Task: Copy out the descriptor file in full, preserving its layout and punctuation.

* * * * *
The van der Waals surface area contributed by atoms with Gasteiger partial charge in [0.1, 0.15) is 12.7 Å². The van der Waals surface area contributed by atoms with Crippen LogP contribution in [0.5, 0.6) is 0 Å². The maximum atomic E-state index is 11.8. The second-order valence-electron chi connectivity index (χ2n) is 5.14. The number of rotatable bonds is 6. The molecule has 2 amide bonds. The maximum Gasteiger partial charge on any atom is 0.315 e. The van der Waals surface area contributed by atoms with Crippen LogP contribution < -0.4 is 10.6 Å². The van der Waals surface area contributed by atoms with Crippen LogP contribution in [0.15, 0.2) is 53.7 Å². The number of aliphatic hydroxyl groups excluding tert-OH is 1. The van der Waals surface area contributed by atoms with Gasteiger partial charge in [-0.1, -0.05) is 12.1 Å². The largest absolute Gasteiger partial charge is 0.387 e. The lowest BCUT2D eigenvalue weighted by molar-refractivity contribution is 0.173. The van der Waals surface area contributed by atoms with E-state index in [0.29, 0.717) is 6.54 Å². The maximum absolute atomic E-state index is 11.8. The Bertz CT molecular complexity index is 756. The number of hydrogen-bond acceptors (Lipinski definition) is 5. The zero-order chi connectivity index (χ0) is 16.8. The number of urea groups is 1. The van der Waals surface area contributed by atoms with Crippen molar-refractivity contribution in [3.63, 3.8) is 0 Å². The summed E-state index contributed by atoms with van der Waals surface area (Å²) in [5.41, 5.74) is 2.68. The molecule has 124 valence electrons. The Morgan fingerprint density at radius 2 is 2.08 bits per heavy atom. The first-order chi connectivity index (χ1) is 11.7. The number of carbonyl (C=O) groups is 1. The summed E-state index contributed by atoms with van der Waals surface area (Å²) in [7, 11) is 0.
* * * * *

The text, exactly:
The van der Waals surface area contributed by atoms with Gasteiger partial charge in [0.1, 0.15) is 12.7 Å². The van der Waals surface area contributed by atoms with Crippen LogP contribution in [0.5, 0.6) is 0 Å². The maximum atomic E-state index is 11.8. The second-order valence-electron chi connectivity index (χ2n) is 5.14. The number of rotatable bonds is 6. The molecule has 2 amide bonds. The maximum Gasteiger partial charge on any atom is 0.315 e. The van der Waals surface area contributed by atoms with Crippen LogP contribution < -0.4 is 10.6 Å². The van der Waals surface area contributed by atoms with Crippen LogP contribution in [0.15, 0.2) is 53.7 Å². The number of aliphatic hydroxyl groups excluding tert-OH is 1. The van der Waals surface area contributed by atoms with Gasteiger partial charge in [-0.1, -0.05) is 12.1 Å². The largest absolute Gasteiger partial charge is 0.387 e. The lowest BCUT2D eigenvalue weighted by molar-refractivity contribution is 0.173. The van der Waals surface area contributed by atoms with E-state index in [0.29, 0.717) is 6.54 Å². The maximum absolute atomic E-state index is 11.8. The Bertz CT molecular complexity index is 756. The number of hydrogen-bond acceptors (Lipinski definition) is 5. The zero-order chi connectivity index (χ0) is 16.8. The number of urea groups is 1. The van der Waals surface area contributed by atoms with Crippen molar-refractivity contribution in [3.63, 3.8) is 0 Å². The summed E-state index contributed by atoms with van der Waals surface area (Å²) in [5.41, 5.74) is 2.68. The molecule has 124 valence electrons. The Morgan fingerprint density at radius 2 is 2.08 bits per heavy atom. The first-order chi connectivity index (χ1) is 11.7. The number of carbonyl (C=O) groups is 1. The summed E-state index contributed by atoms with van der Waals surface area (Å²) in [7, 11) is 0.